Psychologist’s New Book Probes His Own Troubled Teenage Years for Insights Into Thriving During Difficult Times

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Author David Wolgroch went from Jewish honor student in the Bronx to a member of a Puerto Rican gang. Decades later, he has a successful private practice as a clinical psychologist, and a powerful new memoir sharing how he joined—and quit—the gang, and discovered his vocation in the process.

"Shrink" by David Wolgroch

'Shrink' informs and inspires others to believe in their ability to cope and pursue personal goals rather than succumb to failure and negative influences. My actual experience illustrates how one can turn potential crises into a positive experience.

How does a Jewish honor student growing up in the Bronx in 1969 end up a member of an extorting Puerto Rican gang? Further, once an avowed member, how does he manage to leave the gang unscathed, and go on to a successful career as a respected clinical psychologist?

David Wolgroch’s new memoir, Shrink, now available as an e-book from eBookIt.com, uses his own adolescence as a case study. Starting from the comfort of his present day private practice in a plush tree-lined London suburb, Wolgroch regresses to the gritty reality of growing up in an urban neighbourhood in ethnic transition, including the irony of assimilating himself into a Puerto Rican gang as a means of survival in the midst of turbulence, only to then extract himself from it, in a controversial act of self-preservation, that was as cleverly brilliant as it was selfish and manipulative.

With a fresh and engaging storytelling, Wolgroch explores the landscape of both his neighbourhood and his teenage mind. Wolgroch writes of these experiences in a straightforward manner, which is neither self-congratulatory nor excessively penitential in tone, and clearly aware of both the virtues and vices of his own machinations.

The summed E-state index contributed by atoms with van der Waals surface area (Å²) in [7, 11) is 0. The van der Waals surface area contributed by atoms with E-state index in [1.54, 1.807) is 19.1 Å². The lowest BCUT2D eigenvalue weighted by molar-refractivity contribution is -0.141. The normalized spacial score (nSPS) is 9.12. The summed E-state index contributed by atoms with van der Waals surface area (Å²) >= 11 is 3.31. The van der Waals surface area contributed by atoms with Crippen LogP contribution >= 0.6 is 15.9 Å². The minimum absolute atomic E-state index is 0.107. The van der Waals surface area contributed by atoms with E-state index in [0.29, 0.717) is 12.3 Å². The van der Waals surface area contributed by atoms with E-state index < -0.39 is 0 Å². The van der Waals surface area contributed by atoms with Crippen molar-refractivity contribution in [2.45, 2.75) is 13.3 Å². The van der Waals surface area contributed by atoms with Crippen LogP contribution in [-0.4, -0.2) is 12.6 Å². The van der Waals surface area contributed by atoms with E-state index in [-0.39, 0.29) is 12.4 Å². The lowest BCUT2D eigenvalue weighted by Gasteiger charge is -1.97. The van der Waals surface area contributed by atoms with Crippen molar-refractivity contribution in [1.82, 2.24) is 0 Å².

“As a clinical psychologist, I wanted to illustrate resilience, positive coping, and urban survival using my actual experiences growing up in an impoverished neighbourhood during a time in which rules, role models and directions were unclear, if not abandoned—much like today,” says Wolgroch. “Hopefully, Shrink will inform and inspire others to believe in their ability to cope and pursue personal goals rather than succumb to failure and negative influences. My actual experience illustrates how one can turn potential crises into a positive experience. In other words, how to thrive rather than simply survive in difficult times.”

Besides the usual exposure to various types of “persons in crisis” common to his profession, Wolgroch himself is the son of Holocaust survivors, and has clinical experience helping Holocaust survivors cope with haunting memories. He is also the author of Creation Out of Nothingness, a personal journey exploring the pervasive effects of the Holocaust on four generations of his family. Naturally, his personal and clinical insights into survival and resilience transcend far beyond the pages of a textbook or scholarly paper.

By the end of the book, the author returns again to the green leather armchair of his office through an extended epilogue, which extracts key psychological concepts from his own memoirs, covering personality, motivation, resilience, and ethics. These supplementary reflections provide a deeper analyses of the characters and themes of the story, avoiding the dual temptations of a preachy tone and pretension.

“Having discovered my ability to influence the ideas and actions of others, I eventually found my vocation as a psychologist,” says the author. “The distinction between caring for someone and exploiting them is precariously fragile. When I discovered my aptitude in this area, I was clearly engaged in more exploitation than caring. As a clinical psychologist, I can still influence others, but with the goal of assisting them with getting some aspect of their life back on track,” says Wolgroch.

Rarely do we find a “shrink” brave enough to turn the light inward, and allow his own young life to serve as both an example and a warning. Wolgroch opens the door, and for the reader’s benefit, releases what surely would have been more safely kept in the confines of the clinician’s office.

Teen readers, who face their own share of peer pressure, struggles with self-esteem, and search for an identity, will surely be drawn to Shrink, though Wolgroch offers plenty of grist for adult minds as well.

Shrink is now available as an e-book from eBookIt.com, Amazon.com, BN.com and several other online retailers. Author David Wolgroch is available for insightful and entertaining interviews.

Contact:

Dr. David Wolgroch
Tel: 00 44 208 449 2658
wolgroch(at)hotmail(dot)com

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